This is part 1 of The True Story (Only Slightly Exaggerated) About The Time Ice Fell From The Sky And Bashed My House, With Added Drama. This is the build-up, you can skip ahead to part 2 for the climax of the storm or part 3 for the pictures of the aftermath if you prefer.
When the thermometer cracks 80° and it’s only March 2, you know there’s going to be trouble. That’s what happened to Tennessee (among others). The local news stations had been building it up for days, warning us that some really nasty weather was going to be sweeping through on Friday. There would be a quick round of nasty storms in the morning, and more protracted dangerous period in the afternoon. These days it pays to listen to those forecasts because tornados seem to be getting more and more common. So let’s just say I was feeling a little high strung.
It started out simply enough, a nasty squall line went through in the early morning but once it got past it was a nice day. For awhile there were nothing but the nice fluffy clouds in the sky. If it weren’t for the brisk wind you could almost believe it was a nice warm day in June. I was starting to relax a little even though I know 80° in early March was definitely not a good thing. It started to get worrisome when my dad calls me from east TN to ask me to look at the radar over them because our early morning squall line had picked up speed. His power was out and the police scanner was calling in tornado touch downs near them. And then I saw this:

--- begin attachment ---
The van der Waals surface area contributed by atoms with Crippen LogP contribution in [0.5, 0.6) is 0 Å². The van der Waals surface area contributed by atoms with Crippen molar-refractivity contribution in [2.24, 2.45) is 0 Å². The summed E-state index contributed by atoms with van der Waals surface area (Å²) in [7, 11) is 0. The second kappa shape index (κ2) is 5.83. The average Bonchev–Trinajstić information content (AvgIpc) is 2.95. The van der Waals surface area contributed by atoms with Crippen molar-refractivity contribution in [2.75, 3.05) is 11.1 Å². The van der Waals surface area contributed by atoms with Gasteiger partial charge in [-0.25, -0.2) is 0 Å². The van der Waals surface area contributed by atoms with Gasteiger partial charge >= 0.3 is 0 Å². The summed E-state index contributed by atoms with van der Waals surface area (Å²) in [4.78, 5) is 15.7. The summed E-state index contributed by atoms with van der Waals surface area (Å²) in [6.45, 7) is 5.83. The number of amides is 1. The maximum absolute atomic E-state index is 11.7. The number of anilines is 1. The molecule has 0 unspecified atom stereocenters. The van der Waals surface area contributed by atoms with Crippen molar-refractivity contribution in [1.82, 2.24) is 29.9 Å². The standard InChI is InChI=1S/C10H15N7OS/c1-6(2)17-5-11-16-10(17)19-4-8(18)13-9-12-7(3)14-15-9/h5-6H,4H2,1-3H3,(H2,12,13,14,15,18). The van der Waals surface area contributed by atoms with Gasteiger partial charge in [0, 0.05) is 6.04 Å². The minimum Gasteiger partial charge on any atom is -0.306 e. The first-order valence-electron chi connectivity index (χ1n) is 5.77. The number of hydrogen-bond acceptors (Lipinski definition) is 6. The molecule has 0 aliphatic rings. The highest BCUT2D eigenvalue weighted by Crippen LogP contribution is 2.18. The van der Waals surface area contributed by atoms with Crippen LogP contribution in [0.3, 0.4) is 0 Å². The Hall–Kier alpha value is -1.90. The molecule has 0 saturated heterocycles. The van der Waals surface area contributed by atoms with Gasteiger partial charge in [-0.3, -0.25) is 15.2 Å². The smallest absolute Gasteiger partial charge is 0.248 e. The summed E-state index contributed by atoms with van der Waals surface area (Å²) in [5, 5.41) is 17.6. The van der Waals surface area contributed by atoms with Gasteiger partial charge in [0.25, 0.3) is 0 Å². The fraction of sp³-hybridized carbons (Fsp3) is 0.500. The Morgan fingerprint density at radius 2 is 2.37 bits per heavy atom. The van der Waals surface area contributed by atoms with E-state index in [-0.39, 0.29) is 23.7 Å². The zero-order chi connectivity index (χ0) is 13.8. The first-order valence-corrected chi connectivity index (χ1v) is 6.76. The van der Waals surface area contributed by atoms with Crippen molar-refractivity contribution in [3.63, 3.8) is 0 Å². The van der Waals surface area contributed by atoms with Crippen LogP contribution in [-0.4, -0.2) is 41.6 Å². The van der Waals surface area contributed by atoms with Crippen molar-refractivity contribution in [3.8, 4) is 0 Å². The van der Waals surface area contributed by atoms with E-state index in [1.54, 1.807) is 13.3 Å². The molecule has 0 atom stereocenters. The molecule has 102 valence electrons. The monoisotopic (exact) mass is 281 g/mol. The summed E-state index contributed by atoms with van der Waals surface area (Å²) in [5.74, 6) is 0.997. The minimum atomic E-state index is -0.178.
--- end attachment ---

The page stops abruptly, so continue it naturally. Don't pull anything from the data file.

I stole that graphic from Justin Bruce, the morning weather guy on Channel 2, but he got it from the National Weather Service’s Storm Prediction Center. That big red dot of ‘high risk’ right in the middle hadn’t been there the day before, and if Justin was to be believed, high risk is a rarely used classification.
At this point I was sold. I decided to pack up and head out of the office at 1 PM (one of the few benefits of starting the work day at 6:30 AM…. you’re almost done by noon). My co-workers who sleep in and work late told me later that downtown started emptying out by about 3 PM other than tourists and basketball fans. I was feeling a little silly when I got home and it was still a nice June day out, but I still kept an eye on the radar.
A nasty strom finally started bearing down on us by mid-afternoon. Dickson was hit first and a lot of damage reports were coming out of there. We were watching Lisa Patton report on the storm on Channel 2 when suddenly she was being drowned out by lots of crashing and banging. My first thought was some wise guy reporter must have taken a mic outside, but it was actually the sound of the hail beating down on the studio roof as Lisa dramatically told everyone in the WKRN building to get to the basement.
Stay tuned for part 2, wherein our house gets beat all to hell by large chunks of ice falling from the sky.